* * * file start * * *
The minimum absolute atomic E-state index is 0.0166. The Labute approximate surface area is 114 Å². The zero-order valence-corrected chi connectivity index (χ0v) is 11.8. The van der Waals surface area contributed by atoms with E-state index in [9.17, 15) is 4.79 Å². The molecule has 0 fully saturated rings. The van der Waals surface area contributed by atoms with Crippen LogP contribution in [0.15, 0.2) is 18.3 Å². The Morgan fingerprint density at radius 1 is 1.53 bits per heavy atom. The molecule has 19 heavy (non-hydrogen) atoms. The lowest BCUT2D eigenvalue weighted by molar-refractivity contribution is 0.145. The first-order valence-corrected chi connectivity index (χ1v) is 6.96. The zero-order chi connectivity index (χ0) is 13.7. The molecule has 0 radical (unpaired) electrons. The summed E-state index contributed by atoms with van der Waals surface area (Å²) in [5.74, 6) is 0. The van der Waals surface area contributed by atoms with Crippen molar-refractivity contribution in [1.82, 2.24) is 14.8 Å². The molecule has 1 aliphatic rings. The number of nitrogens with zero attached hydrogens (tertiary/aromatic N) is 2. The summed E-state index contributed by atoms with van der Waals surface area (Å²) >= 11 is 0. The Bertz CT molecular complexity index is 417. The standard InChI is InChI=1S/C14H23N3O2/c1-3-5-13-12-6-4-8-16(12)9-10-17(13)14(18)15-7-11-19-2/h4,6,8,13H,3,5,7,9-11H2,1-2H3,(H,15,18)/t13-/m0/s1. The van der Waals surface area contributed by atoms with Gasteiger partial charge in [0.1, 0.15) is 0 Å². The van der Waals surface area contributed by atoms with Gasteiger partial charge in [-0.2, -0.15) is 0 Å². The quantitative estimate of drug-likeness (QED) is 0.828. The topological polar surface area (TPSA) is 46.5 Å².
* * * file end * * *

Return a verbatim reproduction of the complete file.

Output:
The minimum absolute atomic E-state index is 0.0166. The Labute approximate surface area is 114 Å². The zero-order valence-corrected chi connectivity index (χ0v) is 11.8. The van der Waals surface area contributed by atoms with E-state index in [9.17, 15) is 4.79 Å². The molecule has 0 fully saturated rings. The van der Waals surface area contributed by atoms with Crippen LogP contribution in [0.15, 0.2) is 18.3 Å². The Morgan fingerprint density at radius 1 is 1.53 bits per heavy atom. The molecule has 19 heavy (non-hydrogen) atoms. The lowest BCUT2D eigenvalue weighted by molar-refractivity contribution is 0.145. The first-order valence-corrected chi connectivity index (χ1v) is 6.96. The zero-order chi connectivity index (χ0) is 13.7. The molecule has 0 radical (unpaired) electrons. The summed E-state index contributed by atoms with van der Waals surface area (Å²) in [5.74, 6) is 0. The van der Waals surface area contributed by atoms with Crippen molar-refractivity contribution in [1.82, 2.24) is 14.8 Å². The molecule has 1 aliphatic rings. The number of nitrogens with zero attached hydrogens (tertiary/aromatic N) is 2. The summed E-state index contributed by atoms with van der Waals surface area (Å²) >= 11 is 0. The Bertz CT molecular complexity index is 417. The standard InChI is InChI=1S/C14H23N3O2/c1-3-5-13-12-6-4-8-16(12)9-10-17(13)14(18)15-7-11-19-2/h4,6,8,13H,3,5,7,9-11H2,1-2H3,(H,15,18)/t13-/m0/s1. The van der Waals surface area contributed by atoms with Gasteiger partial charge in [0.1, 0.15) is 0 Å². The van der Waals surface area contributed by atoms with Gasteiger partial charge in [-0.2, -0.15) is 0 Å². The quantitative estimate of drug-likeness (QED) is 0.828. The topological polar surface area (TPSA) is 46.5 Å².